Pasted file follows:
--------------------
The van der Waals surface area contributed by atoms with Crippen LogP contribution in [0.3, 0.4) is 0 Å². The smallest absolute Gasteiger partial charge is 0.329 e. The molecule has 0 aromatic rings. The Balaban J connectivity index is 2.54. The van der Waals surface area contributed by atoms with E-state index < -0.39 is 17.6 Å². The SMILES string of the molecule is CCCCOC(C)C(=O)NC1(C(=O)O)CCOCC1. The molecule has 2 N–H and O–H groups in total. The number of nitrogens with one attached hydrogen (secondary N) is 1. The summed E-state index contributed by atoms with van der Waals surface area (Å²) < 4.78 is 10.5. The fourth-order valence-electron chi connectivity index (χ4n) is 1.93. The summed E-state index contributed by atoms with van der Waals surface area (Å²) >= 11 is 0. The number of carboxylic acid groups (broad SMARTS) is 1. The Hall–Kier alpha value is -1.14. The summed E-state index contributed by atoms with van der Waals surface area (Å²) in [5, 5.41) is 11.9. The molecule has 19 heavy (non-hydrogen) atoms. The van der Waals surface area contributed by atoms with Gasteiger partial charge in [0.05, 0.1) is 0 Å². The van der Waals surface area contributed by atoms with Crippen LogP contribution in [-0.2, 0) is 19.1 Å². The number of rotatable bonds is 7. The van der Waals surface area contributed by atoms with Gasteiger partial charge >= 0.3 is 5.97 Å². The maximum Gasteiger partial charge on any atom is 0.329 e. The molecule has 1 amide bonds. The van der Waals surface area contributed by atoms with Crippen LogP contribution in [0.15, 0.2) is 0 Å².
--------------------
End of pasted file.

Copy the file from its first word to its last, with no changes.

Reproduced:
The van der Waals surface area contributed by atoms with Crippen LogP contribution in [0.3, 0.4) is 0 Å². The smallest absolute Gasteiger partial charge is 0.329 e. The molecule has 0 aromatic rings. The Balaban J connectivity index is 2.54. The van der Waals surface area contributed by atoms with E-state index < -0.39 is 17.6 Å². The SMILES string of the molecule is CCCCOC(C)C(=O)NC1(C(=O)O)CCOCC1. The molecule has 2 N–H and O–H groups in total. The number of nitrogens with one attached hydrogen (secondary N) is 1. The summed E-state index contributed by atoms with van der Waals surface area (Å²) < 4.78 is 10.5. The fourth-order valence-electron chi connectivity index (χ4n) is 1.93. The summed E-state index contributed by atoms with van der Waals surface area (Å²) >= 11 is 0. The number of carboxylic acid groups (broad SMARTS) is 1. The Hall–Kier alpha value is -1.14. The summed E-state index contributed by atoms with van der Waals surface area (Å²) in [5, 5.41) is 11.9. The molecule has 19 heavy (non-hydrogen) atoms. The van der Waals surface area contributed by atoms with Gasteiger partial charge in [0.05, 0.1) is 0 Å². The van der Waals surface area contributed by atoms with Crippen LogP contribution in [-0.2, 0) is 19.1 Å². The number of rotatable bonds is 7. The van der Waals surface area contributed by atoms with Gasteiger partial charge >= 0.3 is 5.97 Å². The maximum Gasteiger partial charge on any atom is 0.329 e. The molecule has 1 amide bonds. The van der Waals surface area contributed by atoms with Crippen LogP contribution in [0.15, 0.2) is 0 Å².